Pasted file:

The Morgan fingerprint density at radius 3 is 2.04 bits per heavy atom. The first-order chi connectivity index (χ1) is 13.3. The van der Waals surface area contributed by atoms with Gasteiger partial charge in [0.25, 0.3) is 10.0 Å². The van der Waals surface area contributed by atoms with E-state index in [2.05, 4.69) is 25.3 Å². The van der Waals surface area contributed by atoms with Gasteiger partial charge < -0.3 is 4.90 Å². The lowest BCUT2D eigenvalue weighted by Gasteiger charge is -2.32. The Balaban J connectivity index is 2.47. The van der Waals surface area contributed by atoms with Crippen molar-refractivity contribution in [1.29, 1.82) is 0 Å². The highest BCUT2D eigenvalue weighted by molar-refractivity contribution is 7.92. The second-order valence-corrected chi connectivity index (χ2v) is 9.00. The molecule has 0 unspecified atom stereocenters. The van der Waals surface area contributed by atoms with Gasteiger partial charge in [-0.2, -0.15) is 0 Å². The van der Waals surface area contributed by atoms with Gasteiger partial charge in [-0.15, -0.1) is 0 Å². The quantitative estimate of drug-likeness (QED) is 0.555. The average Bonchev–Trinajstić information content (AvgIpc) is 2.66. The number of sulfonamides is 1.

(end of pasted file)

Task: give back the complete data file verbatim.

The Morgan fingerprint density at radius 3 is 2.04 bits per heavy atom. The first-order chi connectivity index (χ1) is 13.3. The van der Waals surface area contributed by atoms with Gasteiger partial charge in [0.25, 0.3) is 10.0 Å². The van der Waals surface area contributed by atoms with E-state index in [2.05, 4.69) is 25.3 Å². The van der Waals surface area contributed by atoms with Gasteiger partial charge < -0.3 is 4.90 Å². The lowest BCUT2D eigenvalue weighted by Gasteiger charge is -2.32. The Balaban J connectivity index is 2.47. The van der Waals surface area contributed by atoms with Crippen molar-refractivity contribution in [1.29, 1.82) is 0 Å². The highest BCUT2D eigenvalue weighted by molar-refractivity contribution is 7.92. The second-order valence-corrected chi connectivity index (χ2v) is 9.00. The molecule has 0 unspecified atom stereocenters. The van der Waals surface area contributed by atoms with Gasteiger partial charge in [-0.2, -0.15) is 0 Å². The van der Waals surface area contributed by atoms with Gasteiger partial charge in [-0.15, -0.1) is 0 Å². The quantitative estimate of drug-likeness (QED) is 0.555. The average Bonchev–Trinajstić information content (AvgIpc) is 2.66. The number of sulfonamides is 1.